If you can read and spell- you can write. Stop telling yourself that you will never be able to write – you are holding your self back. Saying that you “can’t write” is another way of saying – “ I don’t want to take the time to learn how to write well” or at least that is what I hear every time someone makes this statement. Writing is a task that is infiltrated in almost every job position you will have. Having exceptional writing skills will take you further into your career than you may think.
If you feel that you have zero writing skills there is a way to turn that situation around. Here are some ideas:
- Take a creative writing class. Many libraries, schools, arts centers offer writing classes. My advice is to sign up for one so that you can learn some key tips to writing well.
- Get a writing tutor – I have more than one friend who has met privately with a writing coach to sharpen their skills. A few months of an hour a week can make a big difference in getting you on track. It’s a great investment in yourself.
- Read books on business writing and do the exercises in them.
- Sign up for a series of webinars on the basics of writing.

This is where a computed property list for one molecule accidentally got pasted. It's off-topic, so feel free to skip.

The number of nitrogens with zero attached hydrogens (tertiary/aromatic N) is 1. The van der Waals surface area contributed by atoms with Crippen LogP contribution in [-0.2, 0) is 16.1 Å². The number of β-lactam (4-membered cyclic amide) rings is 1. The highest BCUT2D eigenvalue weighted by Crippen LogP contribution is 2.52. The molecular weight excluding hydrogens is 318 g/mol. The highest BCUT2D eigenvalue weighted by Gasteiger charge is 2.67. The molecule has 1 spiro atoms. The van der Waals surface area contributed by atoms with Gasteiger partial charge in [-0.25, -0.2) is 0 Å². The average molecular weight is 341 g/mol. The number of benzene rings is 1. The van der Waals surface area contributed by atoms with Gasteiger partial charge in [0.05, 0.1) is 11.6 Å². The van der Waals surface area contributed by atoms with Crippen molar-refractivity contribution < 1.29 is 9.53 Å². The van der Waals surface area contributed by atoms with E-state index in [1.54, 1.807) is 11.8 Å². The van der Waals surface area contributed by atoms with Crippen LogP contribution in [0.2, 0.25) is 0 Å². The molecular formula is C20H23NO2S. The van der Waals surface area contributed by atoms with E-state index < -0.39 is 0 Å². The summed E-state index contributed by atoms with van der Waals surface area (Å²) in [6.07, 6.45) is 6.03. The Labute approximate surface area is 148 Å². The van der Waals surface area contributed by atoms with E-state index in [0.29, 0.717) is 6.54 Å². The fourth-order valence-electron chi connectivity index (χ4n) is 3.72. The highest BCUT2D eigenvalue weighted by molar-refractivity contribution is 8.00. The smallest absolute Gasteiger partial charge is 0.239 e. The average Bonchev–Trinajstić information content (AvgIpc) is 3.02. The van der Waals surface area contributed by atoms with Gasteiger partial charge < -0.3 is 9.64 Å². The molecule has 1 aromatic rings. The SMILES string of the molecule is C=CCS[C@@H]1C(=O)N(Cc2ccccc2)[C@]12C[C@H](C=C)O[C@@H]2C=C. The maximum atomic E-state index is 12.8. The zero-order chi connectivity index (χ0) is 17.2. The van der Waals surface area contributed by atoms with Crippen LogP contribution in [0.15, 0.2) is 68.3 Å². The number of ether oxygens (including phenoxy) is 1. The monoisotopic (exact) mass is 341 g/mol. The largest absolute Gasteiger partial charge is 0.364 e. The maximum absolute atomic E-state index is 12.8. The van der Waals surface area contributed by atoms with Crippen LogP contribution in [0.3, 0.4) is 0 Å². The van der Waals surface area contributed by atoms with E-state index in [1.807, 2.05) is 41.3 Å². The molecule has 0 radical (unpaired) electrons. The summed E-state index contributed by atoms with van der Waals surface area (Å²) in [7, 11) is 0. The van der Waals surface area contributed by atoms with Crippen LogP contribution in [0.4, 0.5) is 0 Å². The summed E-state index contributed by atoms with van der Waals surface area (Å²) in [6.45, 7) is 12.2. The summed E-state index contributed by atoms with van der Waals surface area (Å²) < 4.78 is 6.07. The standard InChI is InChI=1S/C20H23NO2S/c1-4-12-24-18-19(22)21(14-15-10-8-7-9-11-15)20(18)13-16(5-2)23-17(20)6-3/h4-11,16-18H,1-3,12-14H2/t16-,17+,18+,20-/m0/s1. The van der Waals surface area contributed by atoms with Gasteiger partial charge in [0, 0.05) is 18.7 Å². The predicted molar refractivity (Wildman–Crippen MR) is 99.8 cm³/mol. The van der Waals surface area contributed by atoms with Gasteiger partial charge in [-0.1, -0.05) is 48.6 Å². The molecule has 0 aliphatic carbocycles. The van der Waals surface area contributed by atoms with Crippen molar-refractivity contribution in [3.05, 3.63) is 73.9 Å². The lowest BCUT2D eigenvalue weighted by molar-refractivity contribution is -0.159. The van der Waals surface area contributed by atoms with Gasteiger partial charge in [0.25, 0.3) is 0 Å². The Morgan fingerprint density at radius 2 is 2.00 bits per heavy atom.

- Find a friend who loves to write and ask them how they became a good writer.
- Chances are anyone who loves to write will tell you that it isn’t as easy as it looks. I know people who take up to four hours to write a 250-word blog but they do it. Why? Because they are proud of the finished product. Once they are published they feel they have shared something of value with the world.
One of my college professors said that there are three things you must do well in this life to succeed: read, write and speak. In fact, the college I attended lowered the highest achievable grade from an A+ to a C- whenever a piece of work contained an incomplete sentence. In college I thought that was unfair but now it’s clear they were just preparing us for the real world. It’s possible to reduce your chances of advancing in your career by staying stuck in the spot of having zero writing skills.